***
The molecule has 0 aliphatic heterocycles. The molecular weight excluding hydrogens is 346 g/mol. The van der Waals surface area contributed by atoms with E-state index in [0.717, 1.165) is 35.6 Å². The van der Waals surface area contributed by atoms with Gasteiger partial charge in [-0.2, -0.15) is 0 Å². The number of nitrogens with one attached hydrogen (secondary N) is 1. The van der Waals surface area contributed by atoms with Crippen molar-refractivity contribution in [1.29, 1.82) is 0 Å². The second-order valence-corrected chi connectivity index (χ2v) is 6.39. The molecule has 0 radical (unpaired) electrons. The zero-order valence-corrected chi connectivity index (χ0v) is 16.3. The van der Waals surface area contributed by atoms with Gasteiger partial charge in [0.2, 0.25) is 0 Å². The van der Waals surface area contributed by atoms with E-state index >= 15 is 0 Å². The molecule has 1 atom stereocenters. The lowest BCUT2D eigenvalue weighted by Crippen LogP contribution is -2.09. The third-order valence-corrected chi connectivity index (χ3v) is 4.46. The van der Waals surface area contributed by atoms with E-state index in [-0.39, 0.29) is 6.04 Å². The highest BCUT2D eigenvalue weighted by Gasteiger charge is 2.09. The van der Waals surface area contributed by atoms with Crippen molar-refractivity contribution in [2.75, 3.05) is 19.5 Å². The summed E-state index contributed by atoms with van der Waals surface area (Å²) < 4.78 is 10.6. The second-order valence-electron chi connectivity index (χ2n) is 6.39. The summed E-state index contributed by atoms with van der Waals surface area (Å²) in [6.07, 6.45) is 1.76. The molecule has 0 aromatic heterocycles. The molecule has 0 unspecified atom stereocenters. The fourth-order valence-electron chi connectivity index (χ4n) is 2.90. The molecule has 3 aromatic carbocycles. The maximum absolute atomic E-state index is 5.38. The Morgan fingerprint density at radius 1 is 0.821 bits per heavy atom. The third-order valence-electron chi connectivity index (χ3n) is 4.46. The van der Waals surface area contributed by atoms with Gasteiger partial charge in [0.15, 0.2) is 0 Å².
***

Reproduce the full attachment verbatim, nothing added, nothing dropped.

The molecule has 0 aliphatic heterocycles. The molecular weight excluding hydrogens is 346 g/mol. The van der Waals surface area contributed by atoms with E-state index in [0.717, 1.165) is 35.6 Å². The van der Waals surface area contributed by atoms with Gasteiger partial charge in [-0.2, -0.15) is 0 Å². The number of nitrogens with one attached hydrogen (secondary N) is 1. The van der Waals surface area contributed by atoms with Crippen molar-refractivity contribution in [1.29, 1.82) is 0 Å². The second-order valence-corrected chi connectivity index (χ2v) is 6.39. The molecule has 0 radical (unpaired) electrons. The zero-order valence-corrected chi connectivity index (χ0v) is 16.3. The van der Waals surface area contributed by atoms with Gasteiger partial charge in [0.2, 0.25) is 0 Å². The van der Waals surface area contributed by atoms with E-state index >= 15 is 0 Å². The molecule has 1 atom stereocenters. The lowest BCUT2D eigenvalue weighted by Crippen LogP contribution is -2.09. The third-order valence-corrected chi connectivity index (χ3v) is 4.46. The van der Waals surface area contributed by atoms with E-state index in [-0.39, 0.29) is 6.04 Å². The highest BCUT2D eigenvalue weighted by Gasteiger charge is 2.09. The van der Waals surface area contributed by atoms with Crippen molar-refractivity contribution in [2.75, 3.05) is 19.5 Å². The summed E-state index contributed by atoms with van der Waals surface area (Å²) < 4.78 is 10.6. The second-order valence-electron chi connectivity index (χ2n) is 6.39. The summed E-state index contributed by atoms with van der Waals surface area (Å²) in [6.07, 6.45) is 1.76. The molecule has 0 aromatic heterocycles. The molecule has 0 unspecified atom stereocenters. The fourth-order valence-electron chi connectivity index (χ4n) is 2.90. The molecule has 3 aromatic carbocycles. The maximum absolute atomic E-state index is 5.38. The Morgan fingerprint density at radius 1 is 0.821 bits per heavy atom. The third-order valence-electron chi connectivity index (χ3n) is 4.46. The van der Waals surface area contributed by atoms with Gasteiger partial charge in [0.15, 0.2) is 0 Å².